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deletedMar 26, 2023·edited Mar 26, 2023
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Thank you for posting these!

I wonder if there is a way to submit a chapter for review? Would love some insight.

🙏🏻

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These notes are so so so good.

Congrats on the story, too. Giving this all another read once I'm back at my laptop.

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“If you’re going in the neck or the groin, you’re getting too old for heroin”

This is such a great story, Katy! The way you effortlessly flow through the narrator’s body of knowledge is really well done. The buzzer and the repetition and the initials all come together and give the story a good rhythm, which makes it easier to appreciate all the subtle things you do.

I think stepping on the naloxone in the way Chuck suggested will really underscore that it isn’t used at the end. Leave the reader truly gut punched! Thanks for sharing it.

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I have really enjoyed these, thank you for doing them. I find them annoying, just a little bit, because you advance certain styles and techniques consistently and religiously. But it is immensely valuable because it is a particular perspective that forces the author (and us as readers) to *choose*. I don’t always agree with the recommendations or corrections that you make, but they always force me to think very hard about what I value and why. Which is really all you can ask from a critique.

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Wow, what an incredible story. Katy, I thought your name looked familiar, so I looked further in your Substack and saw that you also wrote Cradleland -- another one of my favorite Gloves Off stories. Consider me a fan. You're an extremely talented and engaging writer. I can't wait to see what you do next.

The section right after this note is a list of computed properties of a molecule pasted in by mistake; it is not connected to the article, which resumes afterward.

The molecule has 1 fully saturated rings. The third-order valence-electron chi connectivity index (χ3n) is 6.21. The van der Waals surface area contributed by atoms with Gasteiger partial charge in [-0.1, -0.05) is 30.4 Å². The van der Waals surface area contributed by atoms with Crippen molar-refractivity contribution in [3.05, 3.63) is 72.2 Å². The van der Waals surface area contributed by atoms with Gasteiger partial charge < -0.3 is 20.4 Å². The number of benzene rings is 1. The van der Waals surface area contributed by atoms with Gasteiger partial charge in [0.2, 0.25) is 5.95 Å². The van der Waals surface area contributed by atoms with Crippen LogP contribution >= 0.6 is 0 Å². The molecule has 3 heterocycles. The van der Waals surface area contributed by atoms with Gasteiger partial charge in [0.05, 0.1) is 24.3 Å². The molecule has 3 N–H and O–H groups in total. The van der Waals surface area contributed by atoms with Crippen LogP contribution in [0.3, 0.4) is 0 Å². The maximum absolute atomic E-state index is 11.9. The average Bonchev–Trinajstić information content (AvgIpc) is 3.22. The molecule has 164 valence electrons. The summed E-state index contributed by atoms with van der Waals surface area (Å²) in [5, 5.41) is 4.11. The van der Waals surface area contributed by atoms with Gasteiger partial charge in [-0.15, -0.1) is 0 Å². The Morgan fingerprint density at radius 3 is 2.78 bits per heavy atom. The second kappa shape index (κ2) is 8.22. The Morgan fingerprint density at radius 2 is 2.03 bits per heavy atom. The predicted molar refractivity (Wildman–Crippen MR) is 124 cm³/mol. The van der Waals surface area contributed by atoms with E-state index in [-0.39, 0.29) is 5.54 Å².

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Before I read this Gloves Off, here's a story. A few days ago, I found this video of a mom driving in her car. She had been crying because her son was missing for a few days. So she calls her son's phone again and someone picks up. A lady said, "I'm from the medical examiner's office." The mom responds with, "Medical examiner? Is my son dead?"

Lady on the phone says, "Are you alone?"

The mom says, "My husband is here." And she shouts, "Is my son dead?"

The medical examiner says, "Can you pull over if you're driving?"

So they pull over and she asks if her son is dead. And she says yes. And the mom just breaks down in screams.

The reason why I'm sharing is because I caught myself thinking, that is a great example of how to maintain tension with evasive questions.

I don't know why my mind went there, totally bypassing this woman's pain. You've cemented the importance of tension in my mind so well, I'm in awe when I see examples in the wild.

Thank you, Chuck!

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The story notes/comments are such a help and eye opener to the work of writing. Thanks Chuck! And thanks to all those who put their work up to the test